Paul Dini & Bruce Timm’s masterpiece Batman: The Animated Series is pretty much the definitive Batman experience. When it came on the scene, it’s stylized visuals and compelling storytelling blew most other cartoons–hell… most other TV series, period–out of the water. However, the original toy line that came along with the series was a victim of the time. The figures were small, stiff, and lacking articulation.
When I discovered this line was coming, I was extremely excited. 6″ scale figures in the Timm style, with seemingly decent amounts of articulation. Joker and Harley were announced, along with the line’s first wave of figures. I was at my LCBS that day pre-ordering them. That was at least a year ago… I’m reasonably sure this is the longest I’ve had to wait for a figure I’ve ordered to arrive.
But today, she’s out. I went to the LCBS almost as soon as it opened, partly because I wanted my figure, partly because I was afraid after 12 months or more they may have lost my pre-order before they were ever able to actually order the figure. They had. So, I grabbed one of the shelf anyway, and headed home.
The last figure I was this excited for was the Masters of the Universe Classics Spikor figure. I’ve been looking forward to this figure because, basically, there are no good Harley Quinn figures out there. Not for me, anyway. There’s always something that’s a deal breaker. Usually it’s the outfit. I’m not a fan of most of her non-harlequin suit looks. However, even if she is in the right outfit, her face is a train wreck, the articulation isn’t there, her proportions are wrong… there’s always something. This Harley is not the exception to the rule… but let’s start with the positive.
This figure is gorgeous. Her portrait and proportions are spot on to her B:tAS origins. In my opinion, there hasn’t been a Harley Quinn figure that’s gotten Harley’s look this right. She could easily be jumping right off the page or screen and into your hands here.
If you’re a boxed collector, there is nothing that should be stopping you from owning this figure right now. If you’re not a poser–if you like to just open and shelf your figures, she’s still a must own. She is absolutely perfect in every way… until you get her in your hands.
The trouble with this figure–this line of figures, really–is that in order to achieve that perfect Bruce Timm design, they’ve had to make too many other sacrifices. As soon as you pull Harley out of her blister, you get the feeling she could break at any moment. I was certain I had broken, or was just about to break, Harley at least half a dozen times over the course of shooting pictures of her for this post.
After a few poses, the paint around the joints of her knees and shoulders was starting to wear. As far as I can tell the pieces weren’t trimmed properly after they were manufactured. Again, if you find a pose and stick to it, this will never be a problem. I don’t mind grabbing the ol’ Sharpie jug and touching up here and there, but it does feel a little ridiculous to be doing that to a figure on the day you’ve opened it.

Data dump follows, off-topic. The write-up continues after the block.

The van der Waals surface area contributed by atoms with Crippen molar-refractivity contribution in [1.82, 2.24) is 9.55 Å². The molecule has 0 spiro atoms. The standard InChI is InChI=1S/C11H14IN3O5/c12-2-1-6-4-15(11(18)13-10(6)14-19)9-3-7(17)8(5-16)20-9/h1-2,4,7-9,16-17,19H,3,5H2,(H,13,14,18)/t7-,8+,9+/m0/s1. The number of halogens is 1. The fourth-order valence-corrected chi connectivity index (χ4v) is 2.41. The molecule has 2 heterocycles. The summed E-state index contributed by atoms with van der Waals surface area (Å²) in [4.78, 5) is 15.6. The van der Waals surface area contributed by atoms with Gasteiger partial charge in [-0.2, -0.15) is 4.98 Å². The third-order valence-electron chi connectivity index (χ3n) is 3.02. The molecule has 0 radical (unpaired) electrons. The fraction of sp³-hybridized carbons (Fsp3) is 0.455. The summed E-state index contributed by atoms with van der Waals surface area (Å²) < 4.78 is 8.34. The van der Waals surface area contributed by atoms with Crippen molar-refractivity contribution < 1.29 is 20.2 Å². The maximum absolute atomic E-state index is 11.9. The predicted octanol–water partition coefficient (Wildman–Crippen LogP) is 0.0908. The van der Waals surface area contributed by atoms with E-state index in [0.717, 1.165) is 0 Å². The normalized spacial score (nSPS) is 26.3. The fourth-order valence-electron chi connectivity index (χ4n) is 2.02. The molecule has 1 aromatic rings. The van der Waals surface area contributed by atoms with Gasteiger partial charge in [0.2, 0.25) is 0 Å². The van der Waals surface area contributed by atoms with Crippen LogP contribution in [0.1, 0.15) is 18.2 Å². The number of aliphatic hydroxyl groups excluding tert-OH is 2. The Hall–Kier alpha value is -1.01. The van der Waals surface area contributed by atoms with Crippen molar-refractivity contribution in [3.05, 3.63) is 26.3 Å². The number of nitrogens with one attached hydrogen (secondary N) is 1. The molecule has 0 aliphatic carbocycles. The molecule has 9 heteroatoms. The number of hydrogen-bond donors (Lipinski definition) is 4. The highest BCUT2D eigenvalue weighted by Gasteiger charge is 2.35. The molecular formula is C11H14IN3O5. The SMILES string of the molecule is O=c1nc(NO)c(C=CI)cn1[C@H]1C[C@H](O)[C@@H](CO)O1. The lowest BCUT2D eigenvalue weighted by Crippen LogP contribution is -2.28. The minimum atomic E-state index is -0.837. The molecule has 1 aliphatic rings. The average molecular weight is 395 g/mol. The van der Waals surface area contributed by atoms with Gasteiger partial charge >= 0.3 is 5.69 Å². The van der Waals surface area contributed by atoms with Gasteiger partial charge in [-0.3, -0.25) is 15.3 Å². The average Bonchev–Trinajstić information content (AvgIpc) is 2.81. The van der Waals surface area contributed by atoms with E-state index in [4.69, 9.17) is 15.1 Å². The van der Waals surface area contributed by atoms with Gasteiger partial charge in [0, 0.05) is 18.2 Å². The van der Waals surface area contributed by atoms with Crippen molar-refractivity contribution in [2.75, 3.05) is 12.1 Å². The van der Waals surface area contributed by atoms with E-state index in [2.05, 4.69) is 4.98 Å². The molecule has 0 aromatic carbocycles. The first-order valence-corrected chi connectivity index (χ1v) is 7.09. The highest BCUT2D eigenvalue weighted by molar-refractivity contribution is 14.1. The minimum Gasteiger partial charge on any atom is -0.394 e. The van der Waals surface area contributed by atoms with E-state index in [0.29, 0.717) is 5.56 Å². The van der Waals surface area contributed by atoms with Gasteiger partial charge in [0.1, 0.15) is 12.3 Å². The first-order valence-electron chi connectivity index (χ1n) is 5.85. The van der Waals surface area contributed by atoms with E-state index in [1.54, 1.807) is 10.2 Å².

Harley comes with a few accessories. She’s got 2 extra sets of hands, a popgun and a Joker fish. She doesn’t come with a giant hammer, which is surprising because in later years her and her hammer have become inseparable. I’m guessing, though, that since this is based on the series, and the hammer wasn’t really a staple of the B:tAS series. The perfect accessory, in my opinion, would have been Bud and Lou, the pet hyenas, but that didn’t happen.
The articulation in this line is odd. By my old man 6-points-is-a-lot standard, there is a lot of articulation here (23 points, by my count). The problem is about half those points feel flimsy, and a quarter of them just look weird when you use them. Harley is perfectly capable of doing the splits, but doing so leaves a quarter-inch gap between her legs that’s just awkward. All the figures in this line that I’ve seen have this problem. I find it particularly odd, since the leg mechanism is essentially the same as Mattel’s DC Universe Classics line, and there it’s less noticeable.
A surprising articulation choice is the lack of turning waist for Harley. It was a costing choice masked as a design choice, I think. You could easily have a bending waist at the horizontal line under her chest. Hasbro has shown with their recent Marvel Legends females these days that turning at the chest is a good compromise for female bucks. At the very least she should have had an ab-crunch. Cirque du Soleil dancers don’t arch their backs as much as Harley Quinn does.
Another problem this figure, and most of the figures in the line, have is that Timm designs characters with really, really tiny feet. These tiny feet make it incredibly hard to balance Harley on her own, and the stands that come with this line are ugly. They look like some kind of bad trap from a Batman ’67 villain.
Even with all the problems, though, this is probably the best Harley Quinn figure available for the money. DC Universe Classics is a distant second. It’s a must have for any fan of the character or the series.